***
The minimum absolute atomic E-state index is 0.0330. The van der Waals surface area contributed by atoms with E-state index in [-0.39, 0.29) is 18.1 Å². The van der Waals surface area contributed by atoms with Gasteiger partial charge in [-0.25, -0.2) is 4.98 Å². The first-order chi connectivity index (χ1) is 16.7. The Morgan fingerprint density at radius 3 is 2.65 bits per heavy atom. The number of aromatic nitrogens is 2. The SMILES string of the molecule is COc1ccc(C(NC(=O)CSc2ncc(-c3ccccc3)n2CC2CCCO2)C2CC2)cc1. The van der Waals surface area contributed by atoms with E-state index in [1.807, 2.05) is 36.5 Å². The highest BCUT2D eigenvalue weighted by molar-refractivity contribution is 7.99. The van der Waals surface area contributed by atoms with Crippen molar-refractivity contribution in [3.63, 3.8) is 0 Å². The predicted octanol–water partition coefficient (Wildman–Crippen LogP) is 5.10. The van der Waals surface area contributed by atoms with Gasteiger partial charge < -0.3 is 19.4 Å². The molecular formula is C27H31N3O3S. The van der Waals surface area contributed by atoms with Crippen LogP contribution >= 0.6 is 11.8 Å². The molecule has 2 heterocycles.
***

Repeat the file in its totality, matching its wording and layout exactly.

The minimum absolute atomic E-state index is 0.0330. The van der Waals surface area contributed by atoms with E-state index in [-0.39, 0.29) is 18.1 Å². The van der Waals surface area contributed by atoms with Gasteiger partial charge in [-0.25, -0.2) is 4.98 Å². The first-order chi connectivity index (χ1) is 16.7. The Morgan fingerprint density at radius 3 is 2.65 bits per heavy atom. The number of aromatic nitrogens is 2. The SMILES string of the molecule is COc1ccc(C(NC(=O)CSc2ncc(-c3ccccc3)n2CC2CCCO2)C2CC2)cc1. The van der Waals surface area contributed by atoms with E-state index in [1.807, 2.05) is 36.5 Å². The highest BCUT2D eigenvalue weighted by molar-refractivity contribution is 7.99. The van der Waals surface area contributed by atoms with Crippen molar-refractivity contribution in [3.63, 3.8) is 0 Å². The predicted octanol–water partition coefficient (Wildman–Crippen LogP) is 5.10. The van der Waals surface area contributed by atoms with Gasteiger partial charge < -0.3 is 19.4 Å². The molecular formula is C27H31N3O3S. The van der Waals surface area contributed by atoms with Crippen LogP contribution >= 0.6 is 11.8 Å². The molecule has 2 heterocycles.